United States District Court, D. New Hampshire
Konze, pro se, Brian J.S. Cullen, Esq.
N. LAPLANTE, UNITED STATES DISTRICT JUDGE
judgment in this action, in which plaintiff David Konze
alleges that members of the Salem Police Department violated
his rights under the United States Constitution, turns on
whether contents of his cell phone were searched pursuant to
a valid warrant. Konze was arrested by two of the defendants,
Detectives Robert Farah and Joshua Dempsey, on May 9, 2015.
While being questioned at the Salem Police Department, he
requested, but was not provided, an opportunity to test his
blood glucose. Detective Farah subsequently obtained a
warrant to search Konze's phone and, after another
officer created a forensic copy of the phone's contents,
did so. Konze brings claims under 42 U.S.C. § 1983,
alleging that the defendants violated his rights under the
Fourth, Fifth, and Fourteenth Amendments of the United States
Constitution by (1) using excessive force in his arrest, (2)
failing to provide him with medical treatment after the
arrest, (3) searching his phone before a warrant issued, and
(4) conducting a search broader than the circumstances
court has subject-matter jurisdiction over this action
pursuant to 28 U.S.C. § 1331 (federal question). The
defendants move for summary judgment on all claims. Because
Konze concedes that defendants did not use excessive force
and did not fail to provide him with medical treatment after
his arrest, the defendants are entitled to summary judgment
on those claims. And because Konze has not raised any dispute
of material fact concerning the warrant-related claims, the
court grants the defendants' motion for summary judgment
on those claims as well.
Applicable legal standard
judgment is appropriate where “the movant shows that
there is no genuine dispute as to any material fact and the
movant is entitled to judgment as a matter of law.”
Fed.R.Civ.P. 56(a). A dispute is “genuine” if it
could reasonably be resolved in either party's favor at
trial, and “material” if it could “sway the
outcome under applicable law.” Estrada v. Rhode
Island, 594 F.3d 56, 62 (1st Cir. 2010).
moving party “bears the initial responsibility of
informing the district court of the basis for its motion, and
identifying those portions of [the factual record] which it
believes demonstrate the absence of a genuine issue of
material fact.” Celotex Corp. v. Catrett, 477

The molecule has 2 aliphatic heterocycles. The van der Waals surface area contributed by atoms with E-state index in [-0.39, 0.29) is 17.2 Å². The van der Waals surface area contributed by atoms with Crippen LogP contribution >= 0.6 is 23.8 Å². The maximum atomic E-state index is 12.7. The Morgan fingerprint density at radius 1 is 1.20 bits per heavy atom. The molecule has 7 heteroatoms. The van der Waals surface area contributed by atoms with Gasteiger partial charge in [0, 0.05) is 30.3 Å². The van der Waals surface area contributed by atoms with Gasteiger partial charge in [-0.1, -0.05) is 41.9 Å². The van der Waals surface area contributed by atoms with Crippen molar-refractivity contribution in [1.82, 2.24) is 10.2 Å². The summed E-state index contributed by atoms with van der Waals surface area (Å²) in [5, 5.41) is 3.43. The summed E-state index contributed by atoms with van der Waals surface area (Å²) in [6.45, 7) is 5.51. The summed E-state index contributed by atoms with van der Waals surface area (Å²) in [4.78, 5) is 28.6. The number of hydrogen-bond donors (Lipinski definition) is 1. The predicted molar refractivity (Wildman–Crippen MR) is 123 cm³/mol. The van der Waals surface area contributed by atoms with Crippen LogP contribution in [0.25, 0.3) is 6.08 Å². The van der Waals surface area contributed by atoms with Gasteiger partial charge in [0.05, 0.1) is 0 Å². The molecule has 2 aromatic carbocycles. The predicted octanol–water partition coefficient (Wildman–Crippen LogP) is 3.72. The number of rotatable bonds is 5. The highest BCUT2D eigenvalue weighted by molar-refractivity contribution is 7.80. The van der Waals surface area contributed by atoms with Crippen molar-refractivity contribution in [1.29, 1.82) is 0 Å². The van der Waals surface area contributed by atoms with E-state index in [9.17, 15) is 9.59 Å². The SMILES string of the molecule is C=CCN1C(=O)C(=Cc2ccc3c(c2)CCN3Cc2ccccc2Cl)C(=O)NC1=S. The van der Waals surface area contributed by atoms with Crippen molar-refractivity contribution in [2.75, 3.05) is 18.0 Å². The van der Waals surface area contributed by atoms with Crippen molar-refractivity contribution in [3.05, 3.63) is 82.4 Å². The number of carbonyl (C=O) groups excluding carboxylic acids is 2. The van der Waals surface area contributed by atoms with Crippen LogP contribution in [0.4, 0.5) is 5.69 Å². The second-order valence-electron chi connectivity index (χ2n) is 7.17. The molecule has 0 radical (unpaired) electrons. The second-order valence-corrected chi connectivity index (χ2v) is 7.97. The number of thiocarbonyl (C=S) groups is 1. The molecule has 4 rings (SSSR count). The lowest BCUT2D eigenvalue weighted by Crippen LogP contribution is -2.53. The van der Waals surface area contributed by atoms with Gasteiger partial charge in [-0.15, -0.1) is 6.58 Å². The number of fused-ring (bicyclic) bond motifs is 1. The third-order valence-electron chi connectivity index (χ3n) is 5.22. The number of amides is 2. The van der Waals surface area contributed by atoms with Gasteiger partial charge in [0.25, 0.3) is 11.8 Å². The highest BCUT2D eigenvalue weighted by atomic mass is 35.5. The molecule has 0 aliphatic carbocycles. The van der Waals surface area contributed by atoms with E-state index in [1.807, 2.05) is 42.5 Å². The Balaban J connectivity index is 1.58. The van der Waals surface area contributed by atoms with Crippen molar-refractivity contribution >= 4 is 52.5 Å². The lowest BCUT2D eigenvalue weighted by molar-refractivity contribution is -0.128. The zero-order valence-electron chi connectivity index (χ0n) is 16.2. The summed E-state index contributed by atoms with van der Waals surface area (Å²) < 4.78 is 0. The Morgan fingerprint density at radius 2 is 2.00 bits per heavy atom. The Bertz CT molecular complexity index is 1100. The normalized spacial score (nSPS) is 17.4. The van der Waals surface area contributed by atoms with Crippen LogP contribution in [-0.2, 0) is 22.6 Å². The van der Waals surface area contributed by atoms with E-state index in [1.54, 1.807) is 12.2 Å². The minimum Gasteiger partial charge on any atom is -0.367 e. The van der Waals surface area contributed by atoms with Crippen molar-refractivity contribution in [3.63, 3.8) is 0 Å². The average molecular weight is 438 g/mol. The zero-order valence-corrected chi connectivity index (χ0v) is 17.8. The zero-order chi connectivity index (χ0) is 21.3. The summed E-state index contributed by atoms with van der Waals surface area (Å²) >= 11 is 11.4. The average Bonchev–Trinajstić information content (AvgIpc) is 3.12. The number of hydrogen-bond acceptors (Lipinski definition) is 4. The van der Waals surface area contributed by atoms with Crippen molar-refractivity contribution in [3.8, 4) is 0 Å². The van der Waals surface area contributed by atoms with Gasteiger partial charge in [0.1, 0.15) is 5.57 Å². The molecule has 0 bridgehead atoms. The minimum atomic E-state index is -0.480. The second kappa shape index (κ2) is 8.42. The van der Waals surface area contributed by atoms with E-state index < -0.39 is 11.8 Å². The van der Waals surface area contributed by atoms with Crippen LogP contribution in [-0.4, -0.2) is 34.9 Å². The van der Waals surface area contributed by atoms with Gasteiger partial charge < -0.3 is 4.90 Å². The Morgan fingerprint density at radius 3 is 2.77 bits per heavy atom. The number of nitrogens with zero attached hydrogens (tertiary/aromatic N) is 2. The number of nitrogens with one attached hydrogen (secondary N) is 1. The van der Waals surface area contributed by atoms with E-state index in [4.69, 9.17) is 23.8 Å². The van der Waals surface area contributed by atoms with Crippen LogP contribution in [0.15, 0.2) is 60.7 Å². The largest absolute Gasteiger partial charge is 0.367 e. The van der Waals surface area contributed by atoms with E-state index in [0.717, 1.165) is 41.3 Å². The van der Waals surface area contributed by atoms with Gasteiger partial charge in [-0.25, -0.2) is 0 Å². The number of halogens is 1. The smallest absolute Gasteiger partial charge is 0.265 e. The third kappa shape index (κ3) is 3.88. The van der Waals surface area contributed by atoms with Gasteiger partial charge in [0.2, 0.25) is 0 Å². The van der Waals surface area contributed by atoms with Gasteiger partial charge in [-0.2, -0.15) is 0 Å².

U.S. 317, 323 (1986). “Once the moving party has
properly supported [his] motion for summary judgment, the
burden shifts to the nonmoving party, with respect to each
issue on which [he] has the burden of proof, to demonstrate
that a trier of fact reasonably could find in [his]
favor.” DeNovellis v. Shalala, 124 F.3d 298,
306 (1st Cir. 1997) (citing Celotex, 477 U.S. at
non-moving party ‘may not rest upon mere allegation . .
. but must set forth specific facts showing that there is a
genuine issue for trial.'” Braga v.
Hodgson, 605 F.3d 58, 60 (1st Cir. 2010) (quoting
Anderson v. Liberty Lobby, Inc., 477 U.S. 242, 250
(1986)). In analyzing a summary judgment motion, the court
“views all facts and draws all reasonable inferences in
the light most favorable to the non-moving” parties.
Estrada, 594 F.3d at 62.
night of May 9, 2015, Konze visited an acquaintance at a
house on Haverill Road in Salem, New Hampshire. While he was
there, an altercation broke out. According to its occupants,
Konze had broken into the home the previous day and, that
night, had sent the occupants a series of threatening text
messages before arriving unexpectedly and entering the house.
One of the occupants called 911. Konze fled into woods near
Farah and Dempsey, and a third not named in this action,
responded to the call. Detective Farah arrived first and
followed Konze into the woods. He ordered Konze to leave the
woods and lay face down on the ground. Konze complied. All
three officers took Konze into custody. According to Konze,
the arrest lasted less than twelve seconds.
on the text messages that one of the house's occupants
showed to Detective Farah, he sought and obtained a warrant
to search Konze's phone -- specifically, his text
messages, photographs, voicemail, email, GPS coordinates, and
internet history. Another detective copied the phone's
contents and reviewed that copy.
was interviewed at the Salem Police Department. At one point
during the interview, he informed the interviewing detective
that he was diabetic and asked to test his blood sugar,
though he did not indicate that he felt any ill effects. The
detective agreed to ask the fire department to bring a
glucometer for this purpose but instead concluded the
interview. Konze was then transported to the Rockingham
County House of Corrections, where he requested and was given
crackers and milk. He sought no further treatment.
was charged with burglary, assault with a deadly weapon,
falsifying physical evidence, and criminal threatening. A
second burglary charge was added in light of GPS information
drawn from Konze's phone. Ultimately, Konze pleaded guilty
to simple assault and criminal threatening.
action, Konze brought two claims against the Town of Salem
and three of its officers. By his first claim, brought under
42 U.S.C. § 1983, he alleged violations of the Fourth,
Fifth, and Fourteenth Amendments of the United States
Constitution. As his second claim, he sought declaratory
judgment that the defendants' conduct violated those
Amendments, as well as Konze's rights under New
Hampshire's Constitution.Konze has since clarified that he
based these claims on: (1) Detective Farah's use of force
in pointing his gun at Konze during the arrest; (2) Officer
Dempsey's use of force in allegedly striking Konze from
behind during the arrest; (3) the ...